Facts about MenopauseHB Treatments

Women are no longer limited in their choices between enduring menopausal symptoms, or risking the side effects of estrogen drug therapy. Women face a perplexing dilemma starting around age 40 to 45. The amount of estrogen naturally produced by their body dwindles, causing a wide range of menopausal miseries, including hot flashes, depression, vaginal dryness, anxiety…. The menopausal decline in estrogen production is a direct cause of premature aging.

Based on life expectancy trends, women face the prospect of spending the last 1/3 to ½ of their lives in a state of hormonal imbalance. How to obtain the anti-aging benefits of estrogen without increasing the risk of cancer, arterial blood clots, and a host of nasty side effects may be well found in nature.

Plant derived estrogens provide safe and effective female sex hormone replacement therapy, and help alleviate menopausal symptoms.

The most widely studied plant component used to treat menopause is a standardized extract from the Black Cohosh. (Cimicifuga Racemosa).

Many women are plagued by menstrual cramps, premenstrual syndrome, or hot flashes at some point during their lifetimes. Known as Black Cohosh, the herb has been used by more than one and a-half million German women, according to one manufacturer of a Black Cohosh supplement. And the German Commission E, a government-sponsored panel that evaluates herbal therapies, has given Black Cohosh its stamp of approval, recommending it for treating PMS, painful menstruation, and menopausal problems.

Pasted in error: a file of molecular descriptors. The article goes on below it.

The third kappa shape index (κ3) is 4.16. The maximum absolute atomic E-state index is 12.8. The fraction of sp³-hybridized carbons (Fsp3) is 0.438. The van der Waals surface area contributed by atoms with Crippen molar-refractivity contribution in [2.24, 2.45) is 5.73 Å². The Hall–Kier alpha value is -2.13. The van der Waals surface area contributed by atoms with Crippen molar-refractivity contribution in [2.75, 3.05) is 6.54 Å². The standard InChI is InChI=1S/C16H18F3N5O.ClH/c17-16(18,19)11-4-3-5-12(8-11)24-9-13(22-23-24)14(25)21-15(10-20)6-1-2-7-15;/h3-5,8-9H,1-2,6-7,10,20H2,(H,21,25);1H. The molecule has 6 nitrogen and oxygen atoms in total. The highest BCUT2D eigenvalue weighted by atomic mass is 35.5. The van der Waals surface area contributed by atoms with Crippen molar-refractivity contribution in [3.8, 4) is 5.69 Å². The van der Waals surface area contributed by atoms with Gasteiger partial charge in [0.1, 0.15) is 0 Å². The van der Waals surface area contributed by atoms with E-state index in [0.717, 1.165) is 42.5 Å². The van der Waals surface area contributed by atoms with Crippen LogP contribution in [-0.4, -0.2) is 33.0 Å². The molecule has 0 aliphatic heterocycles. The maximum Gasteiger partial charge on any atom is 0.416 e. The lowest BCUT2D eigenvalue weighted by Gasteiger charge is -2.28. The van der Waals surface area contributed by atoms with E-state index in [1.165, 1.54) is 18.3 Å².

At the turn of the century, U.S. medical doctors were of three general persuasions: They prescribed drugs, homeopathic remedies, or herbs. Allopaths used substances such as mercury; homeopaths preferred preparations made with highly diluted herbs and minerals.

The herbally oriented doctors were called the Eclectics, who learned about herbs through interactions with their patients. They observed reactions, both good and bad, of botanical medicines that had been used by Native Americans, including Black Cohosh, Echinacea, wild indigo, Osha, cramp bark, snakeroot, lobelia, and pokeroot. The Eclectics, taking their cue from Native Americans, prescribed Black Cohosh to treat "female complaints", including menstrual problems, hormonal imbalances, fibroid cysts, and false and true labor pains. They also recommended the herb to calm the nervous system, reduce pain after labor, or relieve painful, late menstrual periods. They combined it with cramp bark to ease menstrual cramps, and used it alone to treat neuralgia, rheumatism, arthritis, and headaches. Today, Black Cohosh remains on a European short list of proven remedies for "women's conditions". Thanks to the body of evidence that has accumulated during the past century. we now understand much more about the symptoms and syndromes for which Black Cohosh is proving beneficial and safe.

In the classic reference book Herbal Medicine (Beaconsfield, 1988), Dr. Weiss lists Black Cohosh as a treatment for conditions caused by lack of estrogens, such as depression associated with menopause. For that reason, Black Cohosh is often found in herbal formulas for regulating female hormones, especially those prescribed to reduce hot flashes, which can occur when estrogen levels drop too low.